ANS Executive Director/CEO Craig Piercy introduces presenter Candace Davison at the first Nuclear Energy 101 talk of 2023.
Nuclear Energy 101, a course for congressional staffers in D.C., is back. After a hiatus of a few years, the American Nuclear Society hosted the first session of the five-part course on March 1 in the Rayburn House Office Building. This educational series has always been a great—and popular—tool for ANS to network with congressional staff and explain the basics of nuclear science and technology. Now that the country has returned (in many ways) to pre-pandemic ways, ANS thought it was the perfect time to relaunch the Nuclear Energy 101 program.
The three winners of NASA’s Power to Explore Student Writing Challenge, are, left to right, Luca Pollack, Rainelle Yasa, and Audrielle Paige Esma. (Image: NASA/Kristin Jansen and Gayle Dibiasio)
Three winners have been announced in NASA’s Power to Explore Student Writing Challenge, in which U.S. students in kindergarten through 12th grade could participate by writing about imaginary space missions using radioisotope power systems (RPSs). Out of almost 1,600 submitted entries, 45 semifinalists, and nine finalists, Luca Pollack of Carlsbad, Calif. (in the K–4th grade category), Rainelle Yasa of Los Angeles, Calif. (in the grades 5–8 category), and Audrielle Paige Esma of Wildwood, Fl. (in the grades 9–12 category) snagged the top prize in their age groups. The April 25 announcement by NASA includes links to the winning essays.
A south-facing view of the Dillard Science and Engineering Research Center at Abilene Christian University, scheduled for completion in the summer of 2023. The new facility will provide space for ACU’s NEXT Lab, as well as for research in chemistry, physics, and engineering.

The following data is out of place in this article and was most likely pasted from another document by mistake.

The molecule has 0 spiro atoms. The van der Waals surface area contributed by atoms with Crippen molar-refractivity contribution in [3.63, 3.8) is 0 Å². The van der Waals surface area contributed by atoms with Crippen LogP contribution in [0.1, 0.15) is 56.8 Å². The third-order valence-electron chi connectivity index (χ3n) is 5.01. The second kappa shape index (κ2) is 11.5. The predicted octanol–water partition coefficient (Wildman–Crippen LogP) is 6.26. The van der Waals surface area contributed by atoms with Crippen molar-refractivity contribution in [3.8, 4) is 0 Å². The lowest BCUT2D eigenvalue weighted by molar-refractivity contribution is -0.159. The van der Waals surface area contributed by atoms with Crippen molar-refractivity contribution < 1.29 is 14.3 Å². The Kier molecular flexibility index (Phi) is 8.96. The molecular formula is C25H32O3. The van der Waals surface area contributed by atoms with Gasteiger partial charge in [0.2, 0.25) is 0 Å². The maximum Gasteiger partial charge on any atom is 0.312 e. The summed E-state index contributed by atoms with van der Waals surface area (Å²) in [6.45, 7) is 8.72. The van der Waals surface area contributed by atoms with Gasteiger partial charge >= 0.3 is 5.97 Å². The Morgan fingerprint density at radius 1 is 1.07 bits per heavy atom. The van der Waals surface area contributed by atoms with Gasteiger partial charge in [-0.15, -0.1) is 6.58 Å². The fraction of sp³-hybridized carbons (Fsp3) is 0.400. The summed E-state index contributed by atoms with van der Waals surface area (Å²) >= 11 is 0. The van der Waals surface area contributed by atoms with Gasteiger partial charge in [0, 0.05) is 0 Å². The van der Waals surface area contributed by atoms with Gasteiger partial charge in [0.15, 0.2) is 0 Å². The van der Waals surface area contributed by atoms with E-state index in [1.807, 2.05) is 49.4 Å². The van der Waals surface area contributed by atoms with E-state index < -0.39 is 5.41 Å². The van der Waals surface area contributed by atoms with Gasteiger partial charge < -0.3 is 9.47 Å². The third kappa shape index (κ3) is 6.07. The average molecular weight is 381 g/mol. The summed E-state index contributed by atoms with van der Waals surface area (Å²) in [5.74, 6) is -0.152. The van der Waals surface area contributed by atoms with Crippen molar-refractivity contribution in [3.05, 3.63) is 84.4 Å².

Abilene Christian University’s Nuclear Energy eXperimental Testing (NEXT) Lab continues to make progress toward building a molten salt research reactor (MSRR) on the university’s campus. NEXT Lab submitted an application for a construction permit to the Nuclear Regulatory Commission last August, and in November the agency announced it had docketed the application—the first for a new research reactor in more than 30 years.
The University of North Texas, one of the NRC grant recipients. (Photo: Michael Barera)
The Nuclear Regulatory Commission has announced its Minority-Serving Institutions Grants Program (MSIG) awards for fiscal year 2023. Four institutions were granted a total of $997,943: University of North Texas ($400,000 for fellowships), University of Central Florida ($397,943 for fellowships), University of Nevada–Las Vegas ($100,000 for scholarships), and Virginia Commonwealth University ($100,000 for scholarships).
More details about the grants for this year will be posted on the NRC’s grant awards website, where recipients of awards from previous years can also be seen.